Here’s the difference: Plug-in apps use the full power and flexibility of the Web, Howard said. Connectors treat a piece of data like an object or a card, and suggest a few actions to act upon it. Both, though, pull this data from outside sources.
Connecting users, data has become central to Office
Over time, culling this data from outside sources has become part and parcel of the Office experience. In Word 2016, for example, you can pull up a real-time window on the right-hand side of the screen to ask Cortana to hunt down information for you. But that capability is right in front of the user.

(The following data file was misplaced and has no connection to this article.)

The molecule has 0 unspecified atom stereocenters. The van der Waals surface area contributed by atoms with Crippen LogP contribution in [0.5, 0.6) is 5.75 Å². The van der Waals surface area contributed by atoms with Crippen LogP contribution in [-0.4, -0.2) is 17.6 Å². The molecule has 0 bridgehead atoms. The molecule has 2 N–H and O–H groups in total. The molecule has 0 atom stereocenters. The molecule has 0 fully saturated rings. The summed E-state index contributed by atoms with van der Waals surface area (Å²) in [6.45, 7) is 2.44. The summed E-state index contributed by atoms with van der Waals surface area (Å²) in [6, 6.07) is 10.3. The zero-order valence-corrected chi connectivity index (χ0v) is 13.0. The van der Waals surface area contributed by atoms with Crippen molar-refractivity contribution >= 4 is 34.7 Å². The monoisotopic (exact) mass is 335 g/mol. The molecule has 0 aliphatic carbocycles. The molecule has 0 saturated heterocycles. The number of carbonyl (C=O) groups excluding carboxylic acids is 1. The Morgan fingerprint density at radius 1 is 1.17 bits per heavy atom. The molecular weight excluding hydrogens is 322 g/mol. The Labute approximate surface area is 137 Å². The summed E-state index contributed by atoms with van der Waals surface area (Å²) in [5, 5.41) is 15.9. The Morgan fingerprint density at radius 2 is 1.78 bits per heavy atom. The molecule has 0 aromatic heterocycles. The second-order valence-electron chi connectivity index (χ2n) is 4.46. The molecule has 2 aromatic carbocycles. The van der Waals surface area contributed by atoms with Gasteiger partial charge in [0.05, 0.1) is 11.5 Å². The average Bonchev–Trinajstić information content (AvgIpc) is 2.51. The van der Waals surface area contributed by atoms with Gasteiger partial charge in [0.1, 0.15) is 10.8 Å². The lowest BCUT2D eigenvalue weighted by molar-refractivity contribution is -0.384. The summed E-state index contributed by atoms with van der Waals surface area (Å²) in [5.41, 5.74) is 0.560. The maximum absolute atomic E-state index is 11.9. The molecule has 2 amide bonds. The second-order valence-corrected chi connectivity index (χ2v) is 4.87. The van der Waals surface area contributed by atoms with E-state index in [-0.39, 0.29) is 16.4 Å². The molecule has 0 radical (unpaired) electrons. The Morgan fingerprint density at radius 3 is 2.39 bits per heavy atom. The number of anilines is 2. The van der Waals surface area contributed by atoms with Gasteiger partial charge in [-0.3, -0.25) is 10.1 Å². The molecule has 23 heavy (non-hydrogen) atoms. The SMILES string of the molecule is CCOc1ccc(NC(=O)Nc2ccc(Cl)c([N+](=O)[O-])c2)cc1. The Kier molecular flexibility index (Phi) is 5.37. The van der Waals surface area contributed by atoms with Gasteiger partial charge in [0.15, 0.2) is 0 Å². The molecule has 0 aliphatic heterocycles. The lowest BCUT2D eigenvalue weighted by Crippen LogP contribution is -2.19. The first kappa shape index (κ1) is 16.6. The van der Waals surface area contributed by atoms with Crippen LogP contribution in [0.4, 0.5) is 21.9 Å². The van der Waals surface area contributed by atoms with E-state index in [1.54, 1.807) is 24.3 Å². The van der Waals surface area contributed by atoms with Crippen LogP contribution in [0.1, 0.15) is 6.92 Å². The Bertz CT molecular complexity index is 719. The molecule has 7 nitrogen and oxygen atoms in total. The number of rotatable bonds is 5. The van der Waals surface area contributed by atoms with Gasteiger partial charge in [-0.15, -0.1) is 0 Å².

Howard declined to say specifically how Microsoft would make the plug-ins more visible. Obviously, Microsoft has a Store app, that it could use to surface them. Placing larger icons in the ribbon would also help. It’s possible that admins pushing plug-ins to corporate workers across a network might raise awareness of the technology, Howard agreed. Apps within Microsoft Office have also begun promoting their own app updates in splash screens when they launch.
Microsoft needs its users to keep paying for Office, and to spur them on, it needs to keep increasing its value. But if customers don’t know what that value entails, it’s all for naught. The bottom line: It may take a while, but expect Office plug-ins to become much more visible.
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